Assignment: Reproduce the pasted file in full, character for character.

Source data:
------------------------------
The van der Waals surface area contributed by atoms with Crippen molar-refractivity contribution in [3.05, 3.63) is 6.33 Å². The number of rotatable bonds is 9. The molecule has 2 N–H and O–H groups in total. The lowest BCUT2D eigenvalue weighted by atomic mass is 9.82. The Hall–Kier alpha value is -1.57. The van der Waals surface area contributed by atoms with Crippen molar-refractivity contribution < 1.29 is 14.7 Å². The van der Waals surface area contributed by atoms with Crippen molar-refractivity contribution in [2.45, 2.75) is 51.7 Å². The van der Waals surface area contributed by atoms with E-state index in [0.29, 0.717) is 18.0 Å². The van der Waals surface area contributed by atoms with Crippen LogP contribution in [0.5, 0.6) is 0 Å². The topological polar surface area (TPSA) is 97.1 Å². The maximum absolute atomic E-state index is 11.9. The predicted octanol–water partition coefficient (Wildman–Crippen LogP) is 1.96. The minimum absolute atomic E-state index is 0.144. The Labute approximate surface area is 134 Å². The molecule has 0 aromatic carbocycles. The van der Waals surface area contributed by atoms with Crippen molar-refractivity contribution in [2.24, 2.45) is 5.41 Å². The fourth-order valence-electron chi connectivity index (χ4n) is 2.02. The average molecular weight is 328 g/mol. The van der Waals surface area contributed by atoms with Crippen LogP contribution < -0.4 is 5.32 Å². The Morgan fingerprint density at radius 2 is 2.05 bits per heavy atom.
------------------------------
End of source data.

The van der Waals surface area contributed by atoms with Crippen molar-refractivity contribution in [3.05, 3.63) is 6.33 Å². The number of rotatable bonds is 9. The molecule has 2 N–H and O–H groups in total. The lowest BCUT2D eigenvalue weighted by atomic mass is 9.82. The Hall–Kier alpha value is -1.57. The van der Waals surface area contributed by atoms with Crippen molar-refractivity contribution < 1.29 is 14.7 Å². The van der Waals surface area contributed by atoms with Crippen molar-refractivity contribution in [2.45, 2.75) is 51.7 Å². The van der Waals surface area contributed by atoms with E-state index in [0.29, 0.717) is 18.0 Å². The van der Waals surface area contributed by atoms with Crippen LogP contribution in [0.5, 0.6) is 0 Å². The topological polar surface area (TPSA) is 97.1 Å². The maximum absolute atomic E-state index is 11.9. The predicted octanol–water partition coefficient (Wildman–Crippen LogP) is 1.96. The minimum absolute atomic E-state index is 0.144. The Labute approximate surface area is 134 Å². The molecule has 0 aromatic carbocycles. The van der Waals surface area contributed by atoms with Crippen molar-refractivity contribution in [2.24, 2.45) is 5.41 Å². The fourth-order valence-electron chi connectivity index (χ4n) is 2.02. The average molecular weight is 328 g/mol. The van der Waals surface area contributed by atoms with Crippen LogP contribution < -0.4 is 5.32 Å². The Morgan fingerprint density at radius 2 is 2.05 bits per heavy atom.